Leandro Molina

I am Emerson Giacomelli. I am one of the peasants settled by the Brazil Agrarian Reform policy in the Chapel Settlement in Nova Santa Rita. The municipality is part of the Metropolitan region of Porto Alegre, in Rio Grande do Sul.

I am the son of small farmers of Ronda Alta, in the North region of Rio Grande do Sul. I got to know the Landless Workers Movement (MST) in 1985, when they occupied the old Fazenda Annoni, which is a symbol of the fight for land in my country. For believing in this fight, I camped in 1989 and five years later I was settled.

Today, I am President of the Cooperative of Settled workers from Porto Alegre (COOTAP) and I coordinate the Agroecological Rice Management Group, which brings together 363 families of the MST. In 2019, we estimate to harvest approximately 16 thousand tons of organic rice, in an area of ​​3,433 hectares, in 13 settlements and 15 municipalities. These data place the MST as the largest producer of organic rice in Latin America.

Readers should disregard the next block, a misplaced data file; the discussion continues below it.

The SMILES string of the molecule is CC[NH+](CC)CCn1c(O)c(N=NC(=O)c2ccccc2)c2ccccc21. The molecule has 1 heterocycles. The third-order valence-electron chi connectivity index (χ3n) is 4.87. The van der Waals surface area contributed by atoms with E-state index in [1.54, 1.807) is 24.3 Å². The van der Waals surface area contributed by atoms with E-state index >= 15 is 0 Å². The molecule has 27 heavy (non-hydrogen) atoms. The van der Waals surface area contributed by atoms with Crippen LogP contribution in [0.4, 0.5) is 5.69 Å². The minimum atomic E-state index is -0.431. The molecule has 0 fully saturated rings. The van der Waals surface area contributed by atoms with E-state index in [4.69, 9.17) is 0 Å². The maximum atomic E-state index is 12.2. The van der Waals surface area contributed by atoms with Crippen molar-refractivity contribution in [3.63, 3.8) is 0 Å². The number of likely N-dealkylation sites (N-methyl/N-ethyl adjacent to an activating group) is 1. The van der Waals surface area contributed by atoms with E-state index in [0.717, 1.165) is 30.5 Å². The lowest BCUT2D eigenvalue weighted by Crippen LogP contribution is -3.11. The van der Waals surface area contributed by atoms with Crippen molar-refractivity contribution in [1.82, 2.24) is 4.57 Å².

The productive, industrial and commercial processes are coordinated by COOTAP. We work with different cooperatives, such as the Cooperativa de Produção Agropecuária Nova Santa Rita (COOPAN), Cooperativa de  Agropecuária de Assentados de Tapes (COOPAT), and others.

The National Policy on Agroecology and Organic Production (PNAPO) was fundamental to the development of our project, since we accessed the Food Acquisition Programme (PAA), the National School Feeding Programme (PNAE) and Technical Assistance and Rural Extension (ATER), and other agroindustries. We were able to plan production, to enable families to stay in the field with work and income, to ensure the marketing of products and gain knowledge to improve the relationship between producer and consumer.

We sell rice in several states of Brazil and have exported since 2008 to several countries. We are now looking for new markets in Greece, Portugal, Spain, the Netherlands, the United Arab Emirates, China, Haiti, Jamaica, Costa Rica, among other places.However, with the current federal government, we are concerned about the possibility of extermination of these programmes that have helped us to develop a new type of agriculture that respects soil, water, air and all forms of life. The PAA has been weakened and we fear that the PNAE will have the same fate. The end of them represents less income, work, development, quality of life and will result, of course, in more migration to the big cities.

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Ingrid Heindorf World Future Council (WFC)

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Federal University of Santa Catarina